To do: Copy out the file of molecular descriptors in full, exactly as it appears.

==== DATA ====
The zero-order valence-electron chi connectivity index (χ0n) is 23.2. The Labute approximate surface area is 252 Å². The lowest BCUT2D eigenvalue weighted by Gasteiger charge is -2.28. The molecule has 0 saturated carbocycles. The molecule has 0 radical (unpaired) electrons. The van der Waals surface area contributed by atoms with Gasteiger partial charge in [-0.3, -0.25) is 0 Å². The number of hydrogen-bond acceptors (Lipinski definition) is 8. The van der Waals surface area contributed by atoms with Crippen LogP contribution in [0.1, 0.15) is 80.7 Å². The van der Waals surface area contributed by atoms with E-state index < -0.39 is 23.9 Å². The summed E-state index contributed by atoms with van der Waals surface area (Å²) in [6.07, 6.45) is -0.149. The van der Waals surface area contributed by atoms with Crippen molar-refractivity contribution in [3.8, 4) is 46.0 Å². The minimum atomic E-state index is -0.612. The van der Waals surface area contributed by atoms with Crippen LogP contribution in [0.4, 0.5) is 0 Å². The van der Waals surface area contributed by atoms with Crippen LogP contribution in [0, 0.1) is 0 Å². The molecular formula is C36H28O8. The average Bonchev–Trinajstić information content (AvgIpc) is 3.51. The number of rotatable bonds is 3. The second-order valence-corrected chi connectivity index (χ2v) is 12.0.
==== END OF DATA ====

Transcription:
The zero-order valence-electron chi connectivity index (χ0n) is 23.2. The Labute approximate surface area is 252 Å². The lowest BCUT2D eigenvalue weighted by Gasteiger charge is -2.28. The molecule has 0 saturated carbocycles. The molecule has 0 radical (unpaired) electrons. The van der Waals surface area contributed by atoms with Gasteiger partial charge in [-0.3, -0.25) is 0 Å². The number of hydrogen-bond acceptors (Lipinski definition) is 8. The van der Waals surface area contributed by atoms with Crippen LogP contribution in [0.1, 0.15) is 80.7 Å². The van der Waals surface area contributed by atoms with E-state index < -0.39 is 23.9 Å². The summed E-state index contributed by atoms with van der Waals surface area (Å²) in [6.07, 6.45) is -0.149. The van der Waals surface area contributed by atoms with Crippen molar-refractivity contribution in [3.8, 4) is 46.0 Å². The minimum atomic E-state index is -0.612. The van der Waals surface area contributed by atoms with Crippen LogP contribution in [0.4, 0.5) is 0 Å². The van der Waals surface area contributed by atoms with Crippen LogP contribution in [0, 0.1) is 0 Å². The molecular formula is C36H28O8. The average Bonchev–Trinajstić information content (AvgIpc) is 3.51. The number of rotatable bonds is 3. The second-order valence-corrected chi connectivity index (χ2v) is 12.0.